Eastern Canada Is Finding New (Non-U.S.) Customers for Its Oil
(Bloomberg) -- Canada is finding new customers for its Newfoundland oil.
For years, large volumes of oil produced off Canada’s eastern coast were shipped to U.S. refiners. But booming U.S. output has cut the demand from nearby refineries. Newfoundland’s oil exports to countries other than the U.S. are already up 59 percent compared to all of last year, totaling almost 23 million barrels, according to data compiled by Bloomberg. The number of non-U.S. recipients has grown to 14 countries from just 6.
That means crude from Newfoundland is ending up in places like Croatia for the first time. With sanctions on Iran’s oil looming and ship fuel regulations set to make the province’s crude more attractive, the number of new customers may continue to grow.
The declining price of U.S. benchmark crude relative to international prices -- which Newfoundland uses -- has spurred more East Coast refiners to look for shale, according to Gerry Goobie, general manager for marketing and transportation at Canada Hibernia Holding Corp., a government-owned company that has an 8.5 percent interest in Newfoundland’s Hibernia field.
“Newfoundland crude sellers would need to find other buyers,” Goobie said by phone. “That’s why it’s going further afield."
As the province moves forward with plans to double production by 2030, Newfoundland oil has made its way as far north as Norway and as far east as China. Croatia is set to become the newest customer.
The ship Minerva Clara is en route to Omisalj on Croatia’s southern coast after loading at Newfoundland’s Whiffen Head crude terminal on Aug. 18, according to ship tracking data compiled by Bloomberg. INA Industrija Nafte DD owns the Mediterranean nation’s only operating refinery in Rijeka near the port of Omisalj. It will be INA’s first purchase of Canadian crude, according to a person familiar with the matter.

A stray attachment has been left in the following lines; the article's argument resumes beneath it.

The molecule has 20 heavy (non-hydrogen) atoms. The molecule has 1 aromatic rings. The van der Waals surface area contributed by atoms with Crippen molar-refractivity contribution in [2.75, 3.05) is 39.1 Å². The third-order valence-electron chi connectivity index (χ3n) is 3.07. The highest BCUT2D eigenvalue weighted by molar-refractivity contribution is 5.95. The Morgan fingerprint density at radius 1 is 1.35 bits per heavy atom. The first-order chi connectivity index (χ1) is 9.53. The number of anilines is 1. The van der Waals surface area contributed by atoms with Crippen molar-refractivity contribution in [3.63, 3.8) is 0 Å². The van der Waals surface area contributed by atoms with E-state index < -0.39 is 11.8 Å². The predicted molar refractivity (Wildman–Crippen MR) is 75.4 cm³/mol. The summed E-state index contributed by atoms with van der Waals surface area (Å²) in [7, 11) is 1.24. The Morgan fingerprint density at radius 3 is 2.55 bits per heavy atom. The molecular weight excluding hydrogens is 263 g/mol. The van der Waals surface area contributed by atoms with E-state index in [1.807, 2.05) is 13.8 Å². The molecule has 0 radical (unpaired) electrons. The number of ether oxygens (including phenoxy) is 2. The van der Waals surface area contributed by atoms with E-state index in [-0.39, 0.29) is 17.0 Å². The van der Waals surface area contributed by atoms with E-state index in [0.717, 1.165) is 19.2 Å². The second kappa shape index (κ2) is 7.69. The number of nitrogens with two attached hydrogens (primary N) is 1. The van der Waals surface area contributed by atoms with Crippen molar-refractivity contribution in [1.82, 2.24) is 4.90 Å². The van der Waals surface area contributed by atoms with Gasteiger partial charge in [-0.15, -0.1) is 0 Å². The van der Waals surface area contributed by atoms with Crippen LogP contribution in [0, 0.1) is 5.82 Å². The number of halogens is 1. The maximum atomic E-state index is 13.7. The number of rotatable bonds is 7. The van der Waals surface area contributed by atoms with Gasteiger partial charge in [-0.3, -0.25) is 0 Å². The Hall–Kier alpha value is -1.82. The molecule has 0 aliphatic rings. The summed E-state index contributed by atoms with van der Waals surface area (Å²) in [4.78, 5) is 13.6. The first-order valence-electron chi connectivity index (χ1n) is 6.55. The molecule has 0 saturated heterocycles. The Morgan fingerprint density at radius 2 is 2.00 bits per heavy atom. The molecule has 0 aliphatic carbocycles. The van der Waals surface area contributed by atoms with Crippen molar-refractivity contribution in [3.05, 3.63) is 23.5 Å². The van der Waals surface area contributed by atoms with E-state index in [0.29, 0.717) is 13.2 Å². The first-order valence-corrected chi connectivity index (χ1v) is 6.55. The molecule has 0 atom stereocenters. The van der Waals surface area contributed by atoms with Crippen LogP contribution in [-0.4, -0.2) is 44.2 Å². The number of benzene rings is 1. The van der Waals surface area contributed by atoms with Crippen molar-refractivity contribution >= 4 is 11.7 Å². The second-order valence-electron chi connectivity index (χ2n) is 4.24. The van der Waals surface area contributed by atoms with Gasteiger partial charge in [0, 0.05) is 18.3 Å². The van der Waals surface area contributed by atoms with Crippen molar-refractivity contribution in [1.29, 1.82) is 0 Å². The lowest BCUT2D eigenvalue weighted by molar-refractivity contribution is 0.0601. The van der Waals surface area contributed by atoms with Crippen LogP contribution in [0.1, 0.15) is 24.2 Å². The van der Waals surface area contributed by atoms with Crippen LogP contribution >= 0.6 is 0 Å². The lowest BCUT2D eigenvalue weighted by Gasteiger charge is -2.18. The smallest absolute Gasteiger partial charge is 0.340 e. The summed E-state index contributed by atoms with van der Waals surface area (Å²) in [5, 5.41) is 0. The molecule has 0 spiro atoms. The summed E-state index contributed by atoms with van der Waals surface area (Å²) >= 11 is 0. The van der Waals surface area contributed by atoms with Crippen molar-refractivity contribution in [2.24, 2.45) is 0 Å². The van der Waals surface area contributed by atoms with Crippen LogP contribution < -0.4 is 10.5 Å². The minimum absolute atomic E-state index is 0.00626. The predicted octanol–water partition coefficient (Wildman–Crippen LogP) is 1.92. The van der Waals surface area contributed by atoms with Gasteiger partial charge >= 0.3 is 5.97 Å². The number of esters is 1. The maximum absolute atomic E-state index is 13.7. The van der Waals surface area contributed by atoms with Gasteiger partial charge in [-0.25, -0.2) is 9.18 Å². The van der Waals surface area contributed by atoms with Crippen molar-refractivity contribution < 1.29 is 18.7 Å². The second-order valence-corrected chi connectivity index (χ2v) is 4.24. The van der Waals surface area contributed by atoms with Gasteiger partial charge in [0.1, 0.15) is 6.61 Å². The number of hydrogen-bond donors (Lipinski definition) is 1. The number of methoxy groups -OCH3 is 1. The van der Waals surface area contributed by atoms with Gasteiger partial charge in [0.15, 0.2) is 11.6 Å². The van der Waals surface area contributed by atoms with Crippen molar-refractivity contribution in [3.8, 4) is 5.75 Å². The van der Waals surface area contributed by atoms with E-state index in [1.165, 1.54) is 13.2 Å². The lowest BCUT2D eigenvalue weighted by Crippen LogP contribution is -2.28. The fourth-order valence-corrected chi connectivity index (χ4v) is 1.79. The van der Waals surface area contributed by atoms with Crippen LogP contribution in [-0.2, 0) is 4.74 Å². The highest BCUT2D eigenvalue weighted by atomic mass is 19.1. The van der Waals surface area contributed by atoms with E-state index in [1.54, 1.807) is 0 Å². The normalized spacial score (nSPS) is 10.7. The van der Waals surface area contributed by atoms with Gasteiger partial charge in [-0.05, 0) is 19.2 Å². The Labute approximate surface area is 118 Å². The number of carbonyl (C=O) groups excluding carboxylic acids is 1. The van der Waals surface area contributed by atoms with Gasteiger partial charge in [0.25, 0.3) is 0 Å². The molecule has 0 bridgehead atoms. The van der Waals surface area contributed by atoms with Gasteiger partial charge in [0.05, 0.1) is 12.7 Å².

A looming cap on sulfur emissions for ship fuels may also spur new customers. “This is a market opportunity for heavy, sweet crude in Newfoundland,” said Allan Fogwill, chief executive officer of the Canadian Energy Research Institute.
U.S. sanctions on Iran and Venezuela’s chronic production issues could also mean more interest for Eastern Canada’s barrels despite the difference in qualities. Buyers looking to replace those sour crudes are likely to try the heavy to medium sweet Newfoundland oil given its proximity in quality even though it won’t be an exact replacement. That might open up additional markets in Europe for Newfoundland.
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